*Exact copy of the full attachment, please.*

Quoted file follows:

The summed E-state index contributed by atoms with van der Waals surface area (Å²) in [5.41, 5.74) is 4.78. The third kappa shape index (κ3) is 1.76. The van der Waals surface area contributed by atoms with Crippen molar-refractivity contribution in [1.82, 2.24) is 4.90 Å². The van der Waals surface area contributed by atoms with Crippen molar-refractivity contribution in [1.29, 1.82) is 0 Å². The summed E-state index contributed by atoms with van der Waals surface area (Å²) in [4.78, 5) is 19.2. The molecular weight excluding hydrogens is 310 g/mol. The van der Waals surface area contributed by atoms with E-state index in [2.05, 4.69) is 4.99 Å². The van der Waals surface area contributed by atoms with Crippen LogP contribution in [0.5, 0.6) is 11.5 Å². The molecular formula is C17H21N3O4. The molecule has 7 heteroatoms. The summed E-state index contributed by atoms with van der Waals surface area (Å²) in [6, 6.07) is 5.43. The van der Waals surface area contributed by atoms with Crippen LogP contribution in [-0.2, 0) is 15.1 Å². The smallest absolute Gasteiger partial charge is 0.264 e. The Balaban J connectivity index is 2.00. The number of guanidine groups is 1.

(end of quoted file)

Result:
The summed E-state index contributed by atoms with van der Waals surface area (Å²) in [5.41, 5.74) is 4.78. The third kappa shape index (κ3) is 1.76. The van der Waals surface area contributed by atoms with Crippen molar-refractivity contribution in [1.82, 2.24) is 4.90 Å². The van der Waals surface area contributed by atoms with Crippen molar-refractivity contribution in [1.29, 1.82) is 0 Å². The summed E-state index contributed by atoms with van der Waals surface area (Å²) in [4.78, 5) is 19.2. The molecular weight excluding hydrogens is 310 g/mol. The van der Waals surface area contributed by atoms with E-state index in [2.05, 4.69) is 4.99 Å². The van der Waals surface area contributed by atoms with Crippen LogP contribution in [0.5, 0.6) is 11.5 Å². The molecular formula is C17H21N3O4. The molecule has 7 heteroatoms. The summed E-state index contributed by atoms with van der Waals surface area (Å²) in [6, 6.07) is 5.43. The van der Waals surface area contributed by atoms with Crippen LogP contribution in [-0.2, 0) is 15.1 Å². The smallest absolute Gasteiger partial charge is 0.264 e. The Balaban J connectivity index is 2.00. The number of guanidine groups is 1.